Search for articles by this author
  • Robert M. Verdijk
    Affiliations
    Department of Pathology, Erasmus University Medical Centre, Rotterdam, The Netherlands
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  • Jolanda Vaarwater
    Affiliations
    Department of Ophthalmology, Erasmus University Medical Centre, Rotterdam, The Netherlands

    Department of Clinical Genetics, Erasmus University Medical Centre, Rotterdam, The Netherlands
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  • Bert Eussen
    Affiliations
    Department of Clinical Genetics, Erasmus University Medical Centre, Rotterdam, The Netherlands
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  • Alice van Bodegom
    Affiliations
    Department of Ophthalmology, Erasmus University Medical Centre, Rotterdam, The Netherlands

    Department of Clinical Genetics, Erasmus University Medical Centre, Rotterdam, The Netherlands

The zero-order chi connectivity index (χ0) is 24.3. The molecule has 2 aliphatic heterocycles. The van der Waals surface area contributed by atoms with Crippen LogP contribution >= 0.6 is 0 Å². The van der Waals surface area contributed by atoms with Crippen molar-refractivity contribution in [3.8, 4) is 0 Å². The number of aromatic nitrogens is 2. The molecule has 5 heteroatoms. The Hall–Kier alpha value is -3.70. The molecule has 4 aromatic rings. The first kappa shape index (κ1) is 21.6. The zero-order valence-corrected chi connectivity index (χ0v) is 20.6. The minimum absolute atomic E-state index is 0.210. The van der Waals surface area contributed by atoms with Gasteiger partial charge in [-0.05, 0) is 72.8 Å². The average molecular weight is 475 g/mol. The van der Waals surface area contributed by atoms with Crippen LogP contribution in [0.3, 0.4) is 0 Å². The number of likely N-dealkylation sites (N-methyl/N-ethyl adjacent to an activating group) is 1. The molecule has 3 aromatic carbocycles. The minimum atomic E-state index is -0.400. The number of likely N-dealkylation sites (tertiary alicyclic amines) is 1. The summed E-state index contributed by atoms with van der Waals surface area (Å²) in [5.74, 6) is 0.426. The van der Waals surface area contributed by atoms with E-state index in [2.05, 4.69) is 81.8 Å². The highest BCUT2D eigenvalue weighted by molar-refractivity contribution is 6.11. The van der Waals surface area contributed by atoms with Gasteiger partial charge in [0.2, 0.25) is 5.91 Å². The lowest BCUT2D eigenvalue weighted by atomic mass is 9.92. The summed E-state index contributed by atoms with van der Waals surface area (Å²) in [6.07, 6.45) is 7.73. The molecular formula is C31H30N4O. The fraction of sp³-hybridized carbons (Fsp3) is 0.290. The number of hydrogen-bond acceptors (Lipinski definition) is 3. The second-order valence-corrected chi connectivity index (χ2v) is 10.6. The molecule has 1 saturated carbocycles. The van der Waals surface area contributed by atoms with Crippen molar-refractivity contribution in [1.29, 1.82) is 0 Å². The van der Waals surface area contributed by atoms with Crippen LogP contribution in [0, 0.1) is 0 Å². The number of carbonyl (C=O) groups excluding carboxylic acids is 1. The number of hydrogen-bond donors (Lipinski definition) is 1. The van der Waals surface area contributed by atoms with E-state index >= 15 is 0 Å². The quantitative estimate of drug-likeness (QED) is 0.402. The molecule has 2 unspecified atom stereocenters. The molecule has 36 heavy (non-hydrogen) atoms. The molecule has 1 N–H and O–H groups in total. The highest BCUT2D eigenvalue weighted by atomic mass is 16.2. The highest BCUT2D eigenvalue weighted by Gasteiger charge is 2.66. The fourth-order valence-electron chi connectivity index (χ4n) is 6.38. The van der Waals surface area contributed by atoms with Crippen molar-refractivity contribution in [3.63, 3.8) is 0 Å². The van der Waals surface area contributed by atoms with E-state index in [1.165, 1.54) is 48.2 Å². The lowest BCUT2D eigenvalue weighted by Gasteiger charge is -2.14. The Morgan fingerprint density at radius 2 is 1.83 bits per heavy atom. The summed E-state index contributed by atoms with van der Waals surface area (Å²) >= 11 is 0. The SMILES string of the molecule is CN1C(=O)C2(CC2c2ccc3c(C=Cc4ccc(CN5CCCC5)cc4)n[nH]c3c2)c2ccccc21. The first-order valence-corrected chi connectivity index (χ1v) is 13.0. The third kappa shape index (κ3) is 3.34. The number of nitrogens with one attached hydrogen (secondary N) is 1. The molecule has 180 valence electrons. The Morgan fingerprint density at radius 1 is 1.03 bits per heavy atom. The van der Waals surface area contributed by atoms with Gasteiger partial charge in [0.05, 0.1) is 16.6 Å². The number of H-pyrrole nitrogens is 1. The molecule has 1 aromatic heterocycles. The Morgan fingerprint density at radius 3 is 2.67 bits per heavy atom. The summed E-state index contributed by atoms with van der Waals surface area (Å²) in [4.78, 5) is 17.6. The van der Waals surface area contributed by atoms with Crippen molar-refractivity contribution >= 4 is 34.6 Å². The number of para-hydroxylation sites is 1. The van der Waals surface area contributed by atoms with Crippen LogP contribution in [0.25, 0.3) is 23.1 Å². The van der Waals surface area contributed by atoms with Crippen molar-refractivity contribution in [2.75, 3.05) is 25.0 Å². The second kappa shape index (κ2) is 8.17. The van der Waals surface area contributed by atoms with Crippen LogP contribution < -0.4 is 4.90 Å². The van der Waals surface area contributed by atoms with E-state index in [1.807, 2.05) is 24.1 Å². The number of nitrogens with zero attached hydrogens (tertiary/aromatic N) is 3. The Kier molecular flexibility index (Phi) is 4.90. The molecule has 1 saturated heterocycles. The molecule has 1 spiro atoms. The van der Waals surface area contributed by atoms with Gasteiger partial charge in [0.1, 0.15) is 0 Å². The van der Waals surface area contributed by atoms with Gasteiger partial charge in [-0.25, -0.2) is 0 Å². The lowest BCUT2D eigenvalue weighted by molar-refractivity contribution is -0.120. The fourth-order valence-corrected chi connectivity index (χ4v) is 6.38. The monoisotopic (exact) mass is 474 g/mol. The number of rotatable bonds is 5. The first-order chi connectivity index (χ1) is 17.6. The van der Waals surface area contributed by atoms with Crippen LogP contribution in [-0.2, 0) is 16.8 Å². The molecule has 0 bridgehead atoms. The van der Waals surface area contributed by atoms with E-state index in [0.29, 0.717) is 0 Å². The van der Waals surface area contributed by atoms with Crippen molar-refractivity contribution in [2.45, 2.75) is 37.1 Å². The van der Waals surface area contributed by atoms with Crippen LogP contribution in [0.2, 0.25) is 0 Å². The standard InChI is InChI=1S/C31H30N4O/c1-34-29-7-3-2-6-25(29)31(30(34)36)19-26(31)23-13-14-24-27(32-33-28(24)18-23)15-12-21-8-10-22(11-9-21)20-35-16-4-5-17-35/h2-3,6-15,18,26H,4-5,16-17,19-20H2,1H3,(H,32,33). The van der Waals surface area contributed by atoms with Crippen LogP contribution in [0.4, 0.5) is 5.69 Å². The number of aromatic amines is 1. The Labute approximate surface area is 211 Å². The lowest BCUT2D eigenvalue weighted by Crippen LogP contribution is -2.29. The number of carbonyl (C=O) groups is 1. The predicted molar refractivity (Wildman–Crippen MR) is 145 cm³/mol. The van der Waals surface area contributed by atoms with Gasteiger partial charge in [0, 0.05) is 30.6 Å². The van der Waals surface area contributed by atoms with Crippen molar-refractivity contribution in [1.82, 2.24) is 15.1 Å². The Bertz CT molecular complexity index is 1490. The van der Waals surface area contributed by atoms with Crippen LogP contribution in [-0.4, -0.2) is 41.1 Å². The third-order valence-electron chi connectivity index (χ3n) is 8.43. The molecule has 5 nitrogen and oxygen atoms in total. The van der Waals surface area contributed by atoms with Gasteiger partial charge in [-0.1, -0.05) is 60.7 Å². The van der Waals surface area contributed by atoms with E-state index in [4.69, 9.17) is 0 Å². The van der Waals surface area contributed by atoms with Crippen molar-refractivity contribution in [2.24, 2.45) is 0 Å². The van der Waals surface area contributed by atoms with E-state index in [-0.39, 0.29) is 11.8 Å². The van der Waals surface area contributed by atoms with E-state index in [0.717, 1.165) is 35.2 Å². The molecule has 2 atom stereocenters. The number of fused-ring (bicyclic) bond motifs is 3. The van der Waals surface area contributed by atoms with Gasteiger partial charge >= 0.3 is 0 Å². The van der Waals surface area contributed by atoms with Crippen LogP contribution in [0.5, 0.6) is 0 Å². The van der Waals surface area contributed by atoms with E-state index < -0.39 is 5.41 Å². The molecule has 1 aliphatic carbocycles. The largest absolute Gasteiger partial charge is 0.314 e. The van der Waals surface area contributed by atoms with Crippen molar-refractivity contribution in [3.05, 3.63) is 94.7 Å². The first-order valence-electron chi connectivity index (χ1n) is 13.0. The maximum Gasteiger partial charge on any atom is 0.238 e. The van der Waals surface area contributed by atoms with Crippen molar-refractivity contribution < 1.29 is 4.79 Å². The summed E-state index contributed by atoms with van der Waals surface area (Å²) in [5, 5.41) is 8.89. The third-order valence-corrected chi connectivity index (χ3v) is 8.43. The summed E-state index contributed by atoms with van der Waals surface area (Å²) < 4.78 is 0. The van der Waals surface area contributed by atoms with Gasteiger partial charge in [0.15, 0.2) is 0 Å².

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  • Dion Paridaens
    Affiliations
    The Rotterdam Eye Hospital, Rotterdam, The Netherlands
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  • Emine Kiliç
    Affiliations
    Department of Ophthalmology, Erasmus University Medical Centre, Rotterdam, The Netherlands
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  • Annelies de Klein
    Correspondence
    Correspondence: Annelies de Klein, PhD, Department of Clinical Genetics, Room Ee2471, Erasmus University Medical Centre, P.O. Box 2040, 3000 CA Rotterdam, The Netherlands.
    Affiliations
    Department of Clinical Genetics, Erasmus University Medical Centre, Rotterdam, The Netherlands
    Search for articles by this author
  • on behalf of theRotterdam Ocular Melanoma Study Group
  • Author Footnotes
    ∗ Both Serdar Yavuzyigitoglu, MD, and Anna E. Koopmans, MD, PhD, contributed equally as first authors.∗Rotterdam Ocular Melanoma Study Group (ROMS) is a collaborative research group with members from the Rotterdam Eye Hospital, Departments of Ophthalmology, Pathology and Clinical Genetics, of the Erasmus MC, Rotterdam, the Netherlands (http://www.erasmusmc.nl/oogheelkunde/research/ROMS/).
Published:February 25, 2016DOI:https://doi.org/10.1016/j.ophtha.2016.01.023

      Purpose